Porpita, or blue button jellies, glide on the ocean’s surface, utilizing a round disc and surrendering their course to the whims of the currents. Credit: Denis Riek, The Global Ocean Surface Ecosystem Alliance (GO-SEA) Field Guide (CC-BY 4.0, https://creativecommons.org/licenses/by/4.0/)
An insightful study spearheaded by citizen scientists uncovers the thriving marine biodiversity within the North Pacific “Garbage Patch”.
The North Pacific “Garbage Patch”, notorious for its accumulation of plastic waste, surprisingly also serves as a vibrant home to a variety of marine species such as jellyfish, snails, barnacles, and crustaceans. This was discovered in a research initiative led by Rebecca Helm and her team at Georgetown University, US. Their study has recently been published in PLOS Biology journal.
Five significant oceanic gyres — convergence zones of various ocean currents — exist globally, with the North Pacific Subtropical Gyre (NPSG) being the most expansive. The area, commonly dubbed as the North Pacific “Garbage Patch”, is characterized by a dense presence of plastic pollution due to the merging of ocean currents. However, a spectrum of drifting marine species including jellyfish (cnidarians), snails, barnacles, and crustaceans, leverage these currents to traverse the open ocean, although their exact habitats are still largely mysterious.
Velella, or the blue jellies, also referred to as by-the-wind sailors, use a unique living sail to drift with the wind. Credit: Denis Riek, The Global Ocean Surface Ecosystem Alliance (GO-SEA) Field Guide (CC-BY 4.0)
Leveraging an 80-day extended swim through the NPSG in 2019, the researchers requested the accompanying sailing crew to collect samples of both sea surface organisms and plastic debris. This allowed them to study these floating lifeforms. The expedition’s route was determined by computer simulations of ocean surface currents to foresee areas with high accumulation of marine waste.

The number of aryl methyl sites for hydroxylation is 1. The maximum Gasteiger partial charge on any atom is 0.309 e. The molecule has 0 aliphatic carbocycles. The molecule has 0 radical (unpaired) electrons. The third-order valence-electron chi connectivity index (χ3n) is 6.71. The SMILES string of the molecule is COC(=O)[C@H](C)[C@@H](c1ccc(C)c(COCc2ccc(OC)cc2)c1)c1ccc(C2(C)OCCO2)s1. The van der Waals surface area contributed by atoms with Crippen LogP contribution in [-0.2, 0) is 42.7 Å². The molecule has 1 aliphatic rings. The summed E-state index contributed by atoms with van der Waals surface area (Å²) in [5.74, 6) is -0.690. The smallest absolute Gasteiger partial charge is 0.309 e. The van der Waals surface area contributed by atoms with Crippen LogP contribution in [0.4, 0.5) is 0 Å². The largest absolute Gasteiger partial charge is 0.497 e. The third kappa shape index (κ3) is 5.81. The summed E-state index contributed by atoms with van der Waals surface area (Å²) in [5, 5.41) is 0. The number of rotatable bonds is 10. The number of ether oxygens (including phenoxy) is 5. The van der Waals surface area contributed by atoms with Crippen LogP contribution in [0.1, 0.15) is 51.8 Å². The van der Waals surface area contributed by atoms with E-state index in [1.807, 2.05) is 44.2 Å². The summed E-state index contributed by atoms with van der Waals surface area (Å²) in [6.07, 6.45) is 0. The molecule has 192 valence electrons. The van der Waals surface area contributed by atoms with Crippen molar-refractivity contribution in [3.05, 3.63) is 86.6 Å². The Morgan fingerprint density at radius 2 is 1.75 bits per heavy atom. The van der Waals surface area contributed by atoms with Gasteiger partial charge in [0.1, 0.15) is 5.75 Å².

While gathering daily samples of drifting life and debris in the eastern NPSG, the team discovered that marine creatures were more populous within the NPSG than its outskirts. The frequency of plastic waste was positively correlated with the abundance of three categories of floating sea organisms: sea rafts (Velella sp), blue sea buttons (Porpita sp), and violet sea snails (Janthina sp).
Violet snails, or Janthina, fabricate floating bubble rafts by immersing their body in the air and capturing one bubble at a time, which they then encase in mucus and attach to their float. Credit: Denis Riek, The Global Ocean Surface Ecosystem Alliance (GO-SEA) Field Guide (CC-BY 4.0)
The ocean currents that aggregate plastic debris in oceanic gyres are potentially essential to the life cycles of these drifting marine species, facilitating their congregation for feeding and breeding, suggest the authors. However, human activities pose a potential threat to these high-sea congregation areas and the wildlife reliant on them.
“The ‘garbage patch’ is more than just a garbage patch. It’s an ecosystem, and it thrives not because of the plastic but despite it,” Helm comments.
Reference: “High concentrations of floating neustonic life in the plastic-rich North Pacific Garbage Patch” by Fiona Chong, Matthew Spencer, Nikolai Maximenko, Jan Hafner, Andrew C. McWhirter, and Rebecca R. Helm, 4 May 2023, PLOS Biology.
Frequently Asked Questions (FAQs) about North Pacific Garbage Patch
What marine life exists in the North Pacific “Garbage Patch”?
The North Pacific “Garbage Patch” is home to a variety of marine species such as jellyfish, snails, barnacles, and crustaceans, despite its infamous reputation for plastic waste accumulation.
Who conducted the study on the North Pacific “Garbage Patch”?
The study on the North Pacific “Garbage Patch” was conducted by Rebecca Helm and her team at Georgetown University, US.
What are the main findings of this study?
The main findings of this study are the discovery of abundant marine life within the North Pacific “Garbage Patch”. It was found that the occurrence of plastic waste was positively correlated with the abundance of certain marine species.
How was the study on the North Pacific “Garbage Patch” conducted?
The researchers leveraged an 80-day long swim through the North Pacific Subtropical Gyre (NPSG) in 2019. The sailing crew accompanying the expedition was asked to collect samples of sea creatures and plastic waste.
What is the significance of the ocean currents in the North Pacific “Garbage Patch”?
The ocean currents that accumulate plastic debris in the North Pacific “Garbage Patch” are also vital to the life cycles of floating marine species, as they facilitate the congregation of these species for feeding and breeding.
More about North Pacific Garbage Patch
- Study in PLOS Biology
- About North Pacific Subtropical Gyre
- About Porpita Porpita (Blue Button Jelly)
- About Velella (By-The-Wind Sailor)
- About Janthina (Violet Sea Snail)
- About The Global Ocean Surface Ecosystem Alliance (GO-SEA) Field Guide
- Creative Commons License (CC-BY 4.0)
- About Oceanic Gyres